Thursday, June 12, 2003

Today I watched a movie that may have caused me to go sterile. This movie is so horrible that, until recently, it had been outlawed in the southern states since it's release in 1986. Since my sister is writing a book on 80's trivia anyway, I have decided to throw my little contribution in the pot and nauseate you all as well.

Today I bring you Playing For Keeps.

Danny(Daniel Jordano, henchman #2 from Streetwalkin') graduates from high school realizing that he is ill-prepared for real life. Unwilling to get a real job like the rest of us, he soon finds himself in financial straits. Provenance smiles upon him conveniently, however, when he finds out that his mother has inherited a spacious hotel somewhere in New England. The catch? The place is all fucked up like a football bat, and the property taxes are due in sixty days. At least half of this premise has been stolen directly from One Crazy Summer, starring John Cusack, but it's not really that unique a plotline anyway. And this isn't the only movie that Playing For Keeps "borrows" from.

Danny enlists the help from his best friends Spikes(played by Sean Penn's retarded brother, Matthew), and Silk(played by Leon Grant, "Marc" from 3-2-1 Contact). Silk is also the token black friend most movies in this era needed to promote racial equality in the innocent days before gangsta rap. Danny sells these two on the idea by playing up the extravagance of owning a resort hotel. This leads to dream sequences that were so reminiscent of Zanadu that I was convinced that Olivia Newton John was going to rollerskate by at any moment. While Spikes' fantasy was only slightly homoerotic, Silk's screamed softcore gay porn so loudly that I was surprised he didn't wear a feather boa during his dance sequence. Like I said, this was before NWA and Public Enemy, and while I am not a big fan of rap, when I see the way blacks are portrayed in early eighties movies, I can definitely see the appeal of forming your own image and not letting Hollywood do it for you. Anything would be better than being forced to pretend that what you wanted, more than anything else in the world, was to be a male jazz dancer, and still try to demonstrate any masculine characteristics for the rest of the movie. Which he doesn't, by the way. Not only does he get a plateful of beef stew and ketchup smeared in his face by the skinniest redneck I ever saw, but he also drives a backhoe across a wooden bridge dressed as a nun. No, really.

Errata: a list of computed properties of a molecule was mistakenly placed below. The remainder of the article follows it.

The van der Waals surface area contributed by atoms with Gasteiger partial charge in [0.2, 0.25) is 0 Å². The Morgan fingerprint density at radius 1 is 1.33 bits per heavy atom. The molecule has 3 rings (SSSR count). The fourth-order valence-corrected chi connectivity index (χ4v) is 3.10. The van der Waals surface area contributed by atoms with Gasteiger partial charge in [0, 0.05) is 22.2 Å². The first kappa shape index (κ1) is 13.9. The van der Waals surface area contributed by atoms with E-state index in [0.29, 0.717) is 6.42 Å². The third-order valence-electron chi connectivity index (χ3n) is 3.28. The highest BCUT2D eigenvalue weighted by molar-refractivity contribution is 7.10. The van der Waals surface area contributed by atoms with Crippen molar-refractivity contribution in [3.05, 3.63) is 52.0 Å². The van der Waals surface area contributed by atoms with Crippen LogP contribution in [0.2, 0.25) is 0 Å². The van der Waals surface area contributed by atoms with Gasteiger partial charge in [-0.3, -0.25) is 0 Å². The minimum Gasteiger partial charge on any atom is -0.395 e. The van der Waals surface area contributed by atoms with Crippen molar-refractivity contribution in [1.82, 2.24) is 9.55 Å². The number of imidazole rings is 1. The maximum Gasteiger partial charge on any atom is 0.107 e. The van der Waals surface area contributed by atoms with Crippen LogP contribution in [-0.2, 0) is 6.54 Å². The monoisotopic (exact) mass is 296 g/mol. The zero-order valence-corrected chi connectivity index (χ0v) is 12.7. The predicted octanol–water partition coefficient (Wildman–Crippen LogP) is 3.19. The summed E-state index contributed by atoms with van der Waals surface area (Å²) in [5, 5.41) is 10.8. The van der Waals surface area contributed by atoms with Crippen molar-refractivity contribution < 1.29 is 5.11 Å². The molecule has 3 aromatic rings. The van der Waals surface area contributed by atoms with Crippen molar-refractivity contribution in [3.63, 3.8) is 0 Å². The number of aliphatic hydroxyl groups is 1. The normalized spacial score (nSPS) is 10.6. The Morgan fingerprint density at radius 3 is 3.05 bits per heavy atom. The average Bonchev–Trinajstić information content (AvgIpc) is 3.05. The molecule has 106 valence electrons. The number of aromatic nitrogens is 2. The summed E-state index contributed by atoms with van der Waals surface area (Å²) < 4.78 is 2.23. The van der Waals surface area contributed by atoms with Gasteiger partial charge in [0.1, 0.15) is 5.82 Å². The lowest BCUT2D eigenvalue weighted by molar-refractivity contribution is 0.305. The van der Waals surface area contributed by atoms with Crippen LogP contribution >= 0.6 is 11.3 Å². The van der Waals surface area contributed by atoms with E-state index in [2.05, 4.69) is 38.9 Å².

When they get up to the hotel, after selling all of their worldly possessions, guess what? Danny didn't tell his friends about how bad the condition of the property was! I never saw that coming! Now enters the Evil Guy. Mr. Cromwell(played by Robert Milli) has his eyes set on this property so he can...ummm...I don't remember, but it was like building a condo complex or a highway or something like that. It's really not central to the plot what he wanted the property for, just keep in mind that he wants it. He has found out that teenagers from New York have decided to fix the hotel up, but isn't particularly worried that they'll be able to pass the upcoming inspection. He's evil and has no scruples, so he'll figure out something. First arrow in his quiver: a smear campaign on the teens and the lecherous Roman bath house they are trying to open up at the stately piece o' shit overlooking the town. The townsfolk portrayed in the movie are stupid and gullible, which is probably how the writers think all New Englanders are. Now, my brother lives in Connecticut, so there is at least one smart person out there. I can't vouch for the rest of you. Before you get all uppity about New England charm and all the great people who live there, save it. I've been there before, and I know they grow 'em stupider in the northern latitudes. But these bumbling hicks are a little too contrived to be realistic. I later found out they were all Pennsylvanians, so that solved it.